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Cazayoux caught between electoral hard place and rock

It’s no accident that suddenly Democrat Rep. Don Cazayoux is doing his best to not look like a liberal now that Republican state Sen. Bill Cassidy has announced he will take on the Congressman of a month’s service in the fall.

Cazayoux, to fill an unexpired term in the Sixth District, squeaked by Republican nominee Louis “Woody” Jenkins last month but never left the frying pan. The Democrat he defeated in a runoff to get the nomination, state Rep. Michael Jackson, has not stopped campaigning and will either take a shot again at Cazayoux in the Democrat primary, or run as an independent in the general election.

If it’s the latter, then Cazayoux officially goes out of the pan and into the fire. He cannot win that race and the chances of Jackson pursuing the independent strategy only have increased as Sen. Barack Obama has become the presumptive Democrat nominee which is presumed will bring out the black vote in greater numbers (Jackson is black, Cazayoux is white) and by his attempting to sprinkle in conservative votes during his young Congressional career, such as being one of just a handful of Democrats to vote against their party’s budget which narrowly passed. (This vote means little in terms of Cazayoux’s beliefs as the liberal Democrat leadership gave him permission to defect on it because they counted enough votes with some to spare to pass; had they not had them, they would have made him vote in favor through the use of judicious threats.)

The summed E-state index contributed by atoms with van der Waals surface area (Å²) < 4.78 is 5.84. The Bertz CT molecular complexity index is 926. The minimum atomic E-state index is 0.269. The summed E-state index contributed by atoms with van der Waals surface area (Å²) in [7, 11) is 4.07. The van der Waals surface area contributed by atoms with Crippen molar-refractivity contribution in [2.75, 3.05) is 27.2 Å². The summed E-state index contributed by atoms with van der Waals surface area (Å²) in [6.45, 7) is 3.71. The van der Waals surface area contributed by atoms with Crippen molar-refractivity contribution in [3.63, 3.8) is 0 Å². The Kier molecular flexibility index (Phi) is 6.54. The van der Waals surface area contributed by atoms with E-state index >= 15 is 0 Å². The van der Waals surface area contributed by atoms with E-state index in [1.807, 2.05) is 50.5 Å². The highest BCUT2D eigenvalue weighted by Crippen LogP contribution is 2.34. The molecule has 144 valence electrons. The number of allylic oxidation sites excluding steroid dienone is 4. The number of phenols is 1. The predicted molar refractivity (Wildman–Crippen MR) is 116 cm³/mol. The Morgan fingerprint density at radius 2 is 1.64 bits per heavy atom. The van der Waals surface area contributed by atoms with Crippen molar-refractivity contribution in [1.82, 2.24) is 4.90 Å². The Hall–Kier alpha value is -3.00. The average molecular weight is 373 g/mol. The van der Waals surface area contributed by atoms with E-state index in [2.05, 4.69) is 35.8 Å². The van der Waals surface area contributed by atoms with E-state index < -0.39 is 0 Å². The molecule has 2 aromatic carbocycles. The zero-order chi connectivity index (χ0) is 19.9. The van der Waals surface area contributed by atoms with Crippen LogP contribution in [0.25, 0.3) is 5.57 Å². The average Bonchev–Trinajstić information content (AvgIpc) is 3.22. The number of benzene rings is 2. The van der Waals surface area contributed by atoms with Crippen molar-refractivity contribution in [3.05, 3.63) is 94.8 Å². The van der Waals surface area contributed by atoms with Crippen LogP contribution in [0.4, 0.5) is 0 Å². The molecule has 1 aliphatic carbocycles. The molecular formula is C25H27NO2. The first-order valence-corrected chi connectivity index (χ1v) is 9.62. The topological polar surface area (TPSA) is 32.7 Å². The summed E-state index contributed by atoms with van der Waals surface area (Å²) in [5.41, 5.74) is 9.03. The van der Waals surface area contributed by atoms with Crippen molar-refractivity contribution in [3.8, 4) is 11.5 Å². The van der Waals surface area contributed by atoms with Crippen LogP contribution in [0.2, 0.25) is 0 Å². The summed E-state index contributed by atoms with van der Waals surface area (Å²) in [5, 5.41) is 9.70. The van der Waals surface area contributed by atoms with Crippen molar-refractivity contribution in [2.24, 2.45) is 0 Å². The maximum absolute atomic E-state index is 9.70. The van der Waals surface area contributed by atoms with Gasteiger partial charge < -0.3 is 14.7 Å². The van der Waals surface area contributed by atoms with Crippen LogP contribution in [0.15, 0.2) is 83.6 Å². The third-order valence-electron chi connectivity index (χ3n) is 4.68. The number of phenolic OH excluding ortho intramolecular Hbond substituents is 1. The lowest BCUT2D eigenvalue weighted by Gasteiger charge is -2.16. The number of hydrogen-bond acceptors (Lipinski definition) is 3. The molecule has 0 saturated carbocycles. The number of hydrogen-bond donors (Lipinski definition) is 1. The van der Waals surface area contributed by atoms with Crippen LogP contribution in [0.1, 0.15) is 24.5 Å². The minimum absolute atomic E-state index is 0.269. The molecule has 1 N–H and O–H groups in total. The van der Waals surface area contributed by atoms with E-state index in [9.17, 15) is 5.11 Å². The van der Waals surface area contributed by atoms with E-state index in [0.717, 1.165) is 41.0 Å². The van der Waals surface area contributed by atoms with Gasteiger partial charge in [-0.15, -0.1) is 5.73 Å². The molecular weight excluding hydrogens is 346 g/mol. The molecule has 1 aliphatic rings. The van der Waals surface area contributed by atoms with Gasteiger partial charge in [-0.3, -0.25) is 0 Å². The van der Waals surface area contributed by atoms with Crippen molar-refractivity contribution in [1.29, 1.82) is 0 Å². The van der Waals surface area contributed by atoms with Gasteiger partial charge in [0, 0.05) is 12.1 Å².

He is veering sharply right because physician Cassidy will be a formidable candidate. He’s been a member of the Legislature for only about 18 months but compiled one of the most solid conservative records in it. In getting there, he handily knocked off a former state representative whose district comprised a portion of the Senate district, so he’s a proven campaigner. He also has the ability to self-finance such a campaign and is well-regarded in the district where he is based in its urban heart as opposed to Cazayoux being from rural Pointe Coupee.

While Jenkins and the woman he defeated in the nomination runoff, Laurinda Calogne, may want to contest him for the nomination, they should realize discretion is the better part of value and that they face an uphill battle. If they defer (a decision that will be made within a month), Cazayoux is really caught between a rock and a hard place. With a candidate of Cassidy’s quality in the contest, he must try to cast as many high-profile conservative votes as possible to blunt Cassidy’s appeal, but that only will drive some more Democrats into Jackson’s camp.

If Jackson continues his quest and Cassidy lives up to his potential, look for Cazayoux to have one of the shortest stays in Congressional history.

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